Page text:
First Time Buyer’s Guide

If you are a first time buyer, finding a suitable new home and financing the purchase may seem like an impossible task. The complexities of legal documents, large amounts of money and all the bureaucracy that surrounds anything to do with buying a house can be very daunting.

Study all the options for yourself so that you really understand what is involved.

Raising The Funds

The fact that more than half of Britain’s working population cannot afford to buy a home underlines the difficulties faced by first-time buyers trying to get on the property ladder. But there are some pluses to being a first-time buyer – interest rates are relatively low, lenders are competing strongly for your custom, and you won’t be part of a chain which will make you more appealing to home sellers.

How Much Can I Borrow?

Before you start visiting estate agents, you need to know how large a mortgage you can get – there’s no point searching for the house of your dreams if it’s out of your price range. Start by approaching several lenders and ask how much they will let you borrow, which will normally be based on the size of your deposit and how much you earn. Lenders are usually prepared to lend you around three times your annual earnings, or if you are buying as a couple, this rises to three times the first income plus the second income, or two and a half times your joint income.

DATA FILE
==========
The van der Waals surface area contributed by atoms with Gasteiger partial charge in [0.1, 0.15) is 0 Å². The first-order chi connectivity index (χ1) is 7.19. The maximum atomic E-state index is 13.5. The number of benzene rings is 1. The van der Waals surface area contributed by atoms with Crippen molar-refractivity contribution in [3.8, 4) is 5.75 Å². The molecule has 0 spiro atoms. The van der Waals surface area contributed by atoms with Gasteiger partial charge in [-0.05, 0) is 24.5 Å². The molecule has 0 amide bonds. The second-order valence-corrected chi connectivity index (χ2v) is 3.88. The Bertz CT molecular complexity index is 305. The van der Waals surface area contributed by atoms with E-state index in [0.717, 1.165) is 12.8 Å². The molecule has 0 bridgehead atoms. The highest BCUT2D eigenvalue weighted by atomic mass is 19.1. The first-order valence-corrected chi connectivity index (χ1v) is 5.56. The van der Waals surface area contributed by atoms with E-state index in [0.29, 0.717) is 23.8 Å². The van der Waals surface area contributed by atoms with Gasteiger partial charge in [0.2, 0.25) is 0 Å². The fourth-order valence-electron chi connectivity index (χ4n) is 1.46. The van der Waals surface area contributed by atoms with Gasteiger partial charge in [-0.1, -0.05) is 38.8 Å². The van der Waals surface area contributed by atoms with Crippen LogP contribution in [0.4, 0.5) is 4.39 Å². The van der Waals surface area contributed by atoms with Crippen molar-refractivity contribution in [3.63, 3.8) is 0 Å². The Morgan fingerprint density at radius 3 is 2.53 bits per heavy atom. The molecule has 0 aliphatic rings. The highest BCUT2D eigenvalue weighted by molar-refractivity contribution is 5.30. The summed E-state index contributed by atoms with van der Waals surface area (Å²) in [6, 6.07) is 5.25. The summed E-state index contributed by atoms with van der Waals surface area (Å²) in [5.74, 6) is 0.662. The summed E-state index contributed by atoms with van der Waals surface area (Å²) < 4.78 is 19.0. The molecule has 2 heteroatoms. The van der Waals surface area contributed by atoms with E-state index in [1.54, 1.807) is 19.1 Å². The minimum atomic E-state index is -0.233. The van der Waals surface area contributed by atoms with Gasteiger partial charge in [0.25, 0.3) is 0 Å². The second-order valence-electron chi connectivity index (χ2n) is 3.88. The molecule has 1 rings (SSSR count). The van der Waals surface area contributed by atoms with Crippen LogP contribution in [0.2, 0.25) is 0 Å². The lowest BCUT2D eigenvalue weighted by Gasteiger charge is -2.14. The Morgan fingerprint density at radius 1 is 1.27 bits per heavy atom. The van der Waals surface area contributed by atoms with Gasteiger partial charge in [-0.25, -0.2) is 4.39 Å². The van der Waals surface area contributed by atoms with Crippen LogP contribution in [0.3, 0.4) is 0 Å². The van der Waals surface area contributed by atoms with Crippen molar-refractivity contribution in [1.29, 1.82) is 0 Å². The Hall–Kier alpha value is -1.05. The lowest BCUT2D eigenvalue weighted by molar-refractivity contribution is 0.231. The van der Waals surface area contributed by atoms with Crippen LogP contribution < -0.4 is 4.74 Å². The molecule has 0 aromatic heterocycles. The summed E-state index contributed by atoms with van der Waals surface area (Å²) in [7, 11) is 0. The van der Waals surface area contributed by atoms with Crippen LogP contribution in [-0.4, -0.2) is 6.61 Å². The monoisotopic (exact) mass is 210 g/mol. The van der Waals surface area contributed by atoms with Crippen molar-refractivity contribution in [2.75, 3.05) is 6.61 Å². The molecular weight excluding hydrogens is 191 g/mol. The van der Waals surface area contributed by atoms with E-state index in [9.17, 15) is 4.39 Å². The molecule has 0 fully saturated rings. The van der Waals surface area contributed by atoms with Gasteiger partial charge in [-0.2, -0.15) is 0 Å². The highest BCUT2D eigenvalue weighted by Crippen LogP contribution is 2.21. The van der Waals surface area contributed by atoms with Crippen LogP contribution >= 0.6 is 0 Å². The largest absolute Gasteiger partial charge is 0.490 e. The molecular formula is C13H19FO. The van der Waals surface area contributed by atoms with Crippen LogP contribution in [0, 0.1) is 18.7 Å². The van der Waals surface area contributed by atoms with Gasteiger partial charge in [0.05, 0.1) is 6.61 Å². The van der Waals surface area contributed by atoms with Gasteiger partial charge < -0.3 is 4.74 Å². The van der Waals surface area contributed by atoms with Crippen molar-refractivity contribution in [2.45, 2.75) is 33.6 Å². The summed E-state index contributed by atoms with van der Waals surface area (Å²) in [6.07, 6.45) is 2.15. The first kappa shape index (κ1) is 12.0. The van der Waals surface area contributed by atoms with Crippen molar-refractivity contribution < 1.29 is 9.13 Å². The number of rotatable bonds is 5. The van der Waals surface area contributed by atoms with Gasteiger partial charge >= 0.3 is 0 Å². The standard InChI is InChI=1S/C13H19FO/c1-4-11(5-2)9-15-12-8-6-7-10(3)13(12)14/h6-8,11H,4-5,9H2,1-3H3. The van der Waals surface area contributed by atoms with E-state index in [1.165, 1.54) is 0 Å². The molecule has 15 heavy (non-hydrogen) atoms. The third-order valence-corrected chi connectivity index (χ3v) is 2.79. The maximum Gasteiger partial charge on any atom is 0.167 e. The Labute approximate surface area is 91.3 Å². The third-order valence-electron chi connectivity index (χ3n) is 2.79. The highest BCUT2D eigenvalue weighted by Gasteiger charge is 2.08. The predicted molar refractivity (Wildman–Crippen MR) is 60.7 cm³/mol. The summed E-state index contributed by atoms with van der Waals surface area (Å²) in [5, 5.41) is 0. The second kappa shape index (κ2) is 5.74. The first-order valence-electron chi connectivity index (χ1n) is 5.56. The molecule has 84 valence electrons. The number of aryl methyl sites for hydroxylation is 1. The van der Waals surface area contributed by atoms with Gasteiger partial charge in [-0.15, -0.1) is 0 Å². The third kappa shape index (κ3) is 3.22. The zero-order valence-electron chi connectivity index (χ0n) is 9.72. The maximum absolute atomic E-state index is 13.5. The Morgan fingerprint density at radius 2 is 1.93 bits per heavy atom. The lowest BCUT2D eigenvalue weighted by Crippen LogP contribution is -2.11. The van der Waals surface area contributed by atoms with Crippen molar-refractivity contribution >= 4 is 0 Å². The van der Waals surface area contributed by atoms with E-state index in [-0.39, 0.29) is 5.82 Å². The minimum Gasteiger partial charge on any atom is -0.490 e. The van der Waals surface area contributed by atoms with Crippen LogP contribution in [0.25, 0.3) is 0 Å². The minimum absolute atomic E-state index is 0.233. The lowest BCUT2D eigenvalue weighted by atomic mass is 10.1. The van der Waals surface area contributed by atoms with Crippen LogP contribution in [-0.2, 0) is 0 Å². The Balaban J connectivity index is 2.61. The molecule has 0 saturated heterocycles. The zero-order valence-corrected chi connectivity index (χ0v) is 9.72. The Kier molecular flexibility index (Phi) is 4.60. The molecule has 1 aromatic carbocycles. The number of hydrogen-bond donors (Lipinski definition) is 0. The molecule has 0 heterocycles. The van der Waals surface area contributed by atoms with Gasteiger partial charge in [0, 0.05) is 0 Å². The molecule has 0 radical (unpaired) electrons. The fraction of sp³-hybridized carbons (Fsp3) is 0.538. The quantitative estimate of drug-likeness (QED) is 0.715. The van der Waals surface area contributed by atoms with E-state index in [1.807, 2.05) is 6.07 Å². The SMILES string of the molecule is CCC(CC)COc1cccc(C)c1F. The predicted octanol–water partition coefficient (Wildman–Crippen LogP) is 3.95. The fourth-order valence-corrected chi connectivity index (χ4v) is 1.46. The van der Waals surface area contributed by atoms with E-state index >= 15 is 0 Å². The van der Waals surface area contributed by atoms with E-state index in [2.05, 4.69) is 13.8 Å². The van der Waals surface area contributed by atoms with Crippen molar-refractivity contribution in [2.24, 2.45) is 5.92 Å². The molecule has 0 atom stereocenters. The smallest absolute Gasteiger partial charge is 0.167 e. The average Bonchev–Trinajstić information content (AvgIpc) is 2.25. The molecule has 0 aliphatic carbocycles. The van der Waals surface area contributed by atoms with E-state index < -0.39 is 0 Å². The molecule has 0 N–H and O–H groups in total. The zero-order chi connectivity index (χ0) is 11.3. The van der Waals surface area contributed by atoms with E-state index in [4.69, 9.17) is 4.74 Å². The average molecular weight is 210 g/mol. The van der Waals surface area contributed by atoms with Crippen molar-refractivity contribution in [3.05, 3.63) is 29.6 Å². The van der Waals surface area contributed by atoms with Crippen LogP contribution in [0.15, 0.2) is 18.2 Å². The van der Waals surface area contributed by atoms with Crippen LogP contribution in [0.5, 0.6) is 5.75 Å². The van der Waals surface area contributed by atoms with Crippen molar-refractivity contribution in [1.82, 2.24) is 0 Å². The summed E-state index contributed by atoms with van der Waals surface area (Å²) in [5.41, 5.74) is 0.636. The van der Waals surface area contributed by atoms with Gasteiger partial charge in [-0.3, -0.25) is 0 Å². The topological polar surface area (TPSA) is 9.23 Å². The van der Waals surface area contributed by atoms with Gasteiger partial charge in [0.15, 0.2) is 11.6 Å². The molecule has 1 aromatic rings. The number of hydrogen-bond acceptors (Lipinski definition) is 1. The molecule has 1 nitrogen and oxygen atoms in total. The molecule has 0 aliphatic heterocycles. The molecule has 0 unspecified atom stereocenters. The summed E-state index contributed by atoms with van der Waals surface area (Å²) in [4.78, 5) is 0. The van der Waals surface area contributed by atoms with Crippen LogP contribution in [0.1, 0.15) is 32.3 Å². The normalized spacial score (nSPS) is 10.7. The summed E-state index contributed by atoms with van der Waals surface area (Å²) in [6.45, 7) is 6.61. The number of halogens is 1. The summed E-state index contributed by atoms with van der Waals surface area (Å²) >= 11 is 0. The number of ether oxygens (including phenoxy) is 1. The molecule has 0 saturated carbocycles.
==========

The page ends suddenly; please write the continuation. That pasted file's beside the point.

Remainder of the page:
Other costs involved with buying a property

If the price of the property you plan to buy is more than £125,000, then you have to pay a government tax called Stamp Duty. The lender will need to carry out a valuation of your prospective home to check it is worth the money it is lending you. This will cost you from around £150. Lenders may also charge an arrangement or completion fee. Legal fees are a major expense. Your solicitor or conveyancer will charge a fee for its services, starting at £400. The land registry costs, a local search (usually between £80 and £150) and other disbursements are also on the solicitor’s bill on which you have to pay VAT. You’ll also need to set aside money for insurance, moving costs and furnishing costs.

New build option

Many home-buyers are choosing newly built properties because of the quality, sustainability and choice they offer. The property will usually come with a new bathroom and fitted kitchen and be low on maintenance. Many building companies offer generous deals to first-time buyers.

If you are thinking of buying a newly built home here is the National House-Building Council’s (NHBC) checklist of things to look out for.

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